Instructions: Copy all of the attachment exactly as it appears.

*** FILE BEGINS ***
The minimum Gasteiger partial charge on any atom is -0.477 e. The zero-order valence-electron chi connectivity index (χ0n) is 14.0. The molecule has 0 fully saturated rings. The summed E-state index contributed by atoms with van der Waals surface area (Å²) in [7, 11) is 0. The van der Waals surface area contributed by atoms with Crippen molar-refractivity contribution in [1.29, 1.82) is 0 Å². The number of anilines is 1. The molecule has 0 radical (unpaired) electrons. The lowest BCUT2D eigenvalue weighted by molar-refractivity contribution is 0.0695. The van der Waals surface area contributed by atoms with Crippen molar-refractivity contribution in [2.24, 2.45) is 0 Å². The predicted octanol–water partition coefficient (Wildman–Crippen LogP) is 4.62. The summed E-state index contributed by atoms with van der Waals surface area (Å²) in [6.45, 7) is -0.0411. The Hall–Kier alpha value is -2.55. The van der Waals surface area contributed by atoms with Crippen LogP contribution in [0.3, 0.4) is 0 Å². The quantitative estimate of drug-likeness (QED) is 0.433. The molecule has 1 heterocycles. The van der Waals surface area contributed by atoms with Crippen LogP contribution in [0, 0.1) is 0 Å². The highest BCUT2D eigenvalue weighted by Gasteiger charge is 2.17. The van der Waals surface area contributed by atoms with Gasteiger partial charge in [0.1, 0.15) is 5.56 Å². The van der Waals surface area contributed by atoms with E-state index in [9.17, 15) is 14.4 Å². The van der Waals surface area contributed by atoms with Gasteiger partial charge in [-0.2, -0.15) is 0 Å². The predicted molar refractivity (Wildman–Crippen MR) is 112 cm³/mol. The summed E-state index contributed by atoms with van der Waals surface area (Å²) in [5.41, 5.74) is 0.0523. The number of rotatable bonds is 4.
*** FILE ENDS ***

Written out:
The minimum Gasteiger partial charge on any atom is -0.477 e. The zero-order valence-electron chi connectivity index (χ0n) is 14.0. The molecule has 0 fully saturated rings. The summed E-state index contributed by atoms with van der Waals surface area (Å²) in [7, 11) is 0. The van der Waals surface area contributed by atoms with Crippen molar-refractivity contribution in [1.29, 1.82) is 0 Å². The number of anilines is 1. The molecule has 0 radical (unpaired) electrons. The lowest BCUT2D eigenvalue weighted by molar-refractivity contribution is 0.0695. The van der Waals surface area contributed by atoms with Crippen molar-refractivity contribution in [2.24, 2.45) is 0 Å². The predicted octanol–water partition coefficient (Wildman–Crippen LogP) is 4.62. The summed E-state index contributed by atoms with van der Waals surface area (Å²) in [6.45, 7) is -0.0411. The Hall–Kier alpha value is -2.55. The van der Waals surface area contributed by atoms with Crippen LogP contribution in [0.3, 0.4) is 0 Å². The quantitative estimate of drug-likeness (QED) is 0.433. The molecule has 1 heterocycles. The van der Waals surface area contributed by atoms with Crippen LogP contribution in [0, 0.1) is 0 Å². The highest BCUT2D eigenvalue weighted by Gasteiger charge is 2.17. The van der Waals surface area contributed by atoms with Gasteiger partial charge in [0.1, 0.15) is 5.56 Å². The van der Waals surface area contributed by atoms with E-state index in [9.17, 15) is 14.4 Å². The van der Waals surface area contributed by atoms with Gasteiger partial charge in [-0.2, -0.15) is 0 Å². The predicted molar refractivity (Wildman–Crippen MR) is 112 cm³/mol. The summed E-state index contributed by atoms with van der Waals surface area (Å²) in [5.41, 5.74) is 0.0523. The number of rotatable bonds is 4.